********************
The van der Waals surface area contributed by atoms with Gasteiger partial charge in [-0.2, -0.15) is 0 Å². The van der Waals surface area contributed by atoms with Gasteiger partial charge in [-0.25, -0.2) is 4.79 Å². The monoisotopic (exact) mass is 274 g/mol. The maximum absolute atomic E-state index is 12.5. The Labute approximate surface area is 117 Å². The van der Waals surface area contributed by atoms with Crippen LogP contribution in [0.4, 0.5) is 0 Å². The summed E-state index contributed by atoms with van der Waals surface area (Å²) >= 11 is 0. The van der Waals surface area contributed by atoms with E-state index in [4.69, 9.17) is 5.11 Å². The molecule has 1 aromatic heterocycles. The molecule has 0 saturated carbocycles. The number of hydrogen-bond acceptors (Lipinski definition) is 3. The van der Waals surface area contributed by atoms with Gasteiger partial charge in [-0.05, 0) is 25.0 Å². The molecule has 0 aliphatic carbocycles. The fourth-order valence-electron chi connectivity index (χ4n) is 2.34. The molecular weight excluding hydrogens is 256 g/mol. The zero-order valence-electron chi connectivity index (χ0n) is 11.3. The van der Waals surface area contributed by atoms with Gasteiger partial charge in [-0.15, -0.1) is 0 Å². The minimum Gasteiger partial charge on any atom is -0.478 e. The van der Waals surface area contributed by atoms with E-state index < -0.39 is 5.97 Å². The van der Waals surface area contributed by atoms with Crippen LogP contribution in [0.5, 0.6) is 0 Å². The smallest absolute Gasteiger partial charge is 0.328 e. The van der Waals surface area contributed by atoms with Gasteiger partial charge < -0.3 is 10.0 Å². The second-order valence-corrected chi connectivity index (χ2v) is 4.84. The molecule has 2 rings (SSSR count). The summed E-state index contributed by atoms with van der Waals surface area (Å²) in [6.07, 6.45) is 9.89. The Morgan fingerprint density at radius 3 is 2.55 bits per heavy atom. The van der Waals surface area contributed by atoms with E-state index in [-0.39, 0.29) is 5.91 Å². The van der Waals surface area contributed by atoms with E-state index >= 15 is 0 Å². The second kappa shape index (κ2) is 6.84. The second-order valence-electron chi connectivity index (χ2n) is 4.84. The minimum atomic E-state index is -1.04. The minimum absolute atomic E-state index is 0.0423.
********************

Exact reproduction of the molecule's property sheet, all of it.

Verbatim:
The van der Waals surface area contributed by atoms with Gasteiger partial charge in [-0.2, -0.15) is 0 Å². The van der Waals surface area contributed by atoms with Gasteiger partial charge in [-0.25, -0.2) is 4.79 Å². The monoisotopic (exact) mass is 274 g/mol. The maximum absolute atomic E-state index is 12.5. The Labute approximate surface area is 117 Å². The van der Waals surface area contributed by atoms with Crippen LogP contribution in [0.4, 0.5) is 0 Å². The summed E-state index contributed by atoms with van der Waals surface area (Å²) >= 11 is 0. The van der Waals surface area contributed by atoms with E-state index in [4.69, 9.17) is 5.11 Å². The molecule has 1 aromatic heterocycles. The molecule has 0 saturated carbocycles. The number of hydrogen-bond acceptors (Lipinski definition) is 3. The van der Waals surface area contributed by atoms with Gasteiger partial charge in [-0.05, 0) is 25.0 Å². The molecule has 0 aliphatic carbocycles. The fourth-order valence-electron chi connectivity index (χ4n) is 2.34. The molecular weight excluding hydrogens is 256 g/mol. The zero-order valence-electron chi connectivity index (χ0n) is 11.3. The van der Waals surface area contributed by atoms with Gasteiger partial charge in [-0.15, -0.1) is 0 Å². The minimum Gasteiger partial charge on any atom is -0.478 e. The van der Waals surface area contributed by atoms with E-state index < -0.39 is 5.97 Å². The van der Waals surface area contributed by atoms with Crippen LogP contribution in [0.5, 0.6) is 0 Å². The smallest absolute Gasteiger partial charge is 0.328 e. The van der Waals surface area contributed by atoms with Gasteiger partial charge < -0.3 is 10.0 Å². The second-order valence-corrected chi connectivity index (χ2v) is 4.84. The molecule has 2 rings (SSSR count). The summed E-state index contributed by atoms with van der Waals surface area (Å²) in [6.07, 6.45) is 9.89. The Morgan fingerprint density at radius 3 is 2.55 bits per heavy atom. The van der Waals surface area contributed by atoms with E-state index in [-0.39, 0.29) is 5.91 Å². The van der Waals surface area contributed by atoms with E-state index >= 15 is 0 Å². The second kappa shape index (κ2) is 6.84. The second-order valence-electron chi connectivity index (χ2n) is 4.84. The minimum atomic E-state index is -1.04. The minimum absolute atomic E-state index is 0.0423.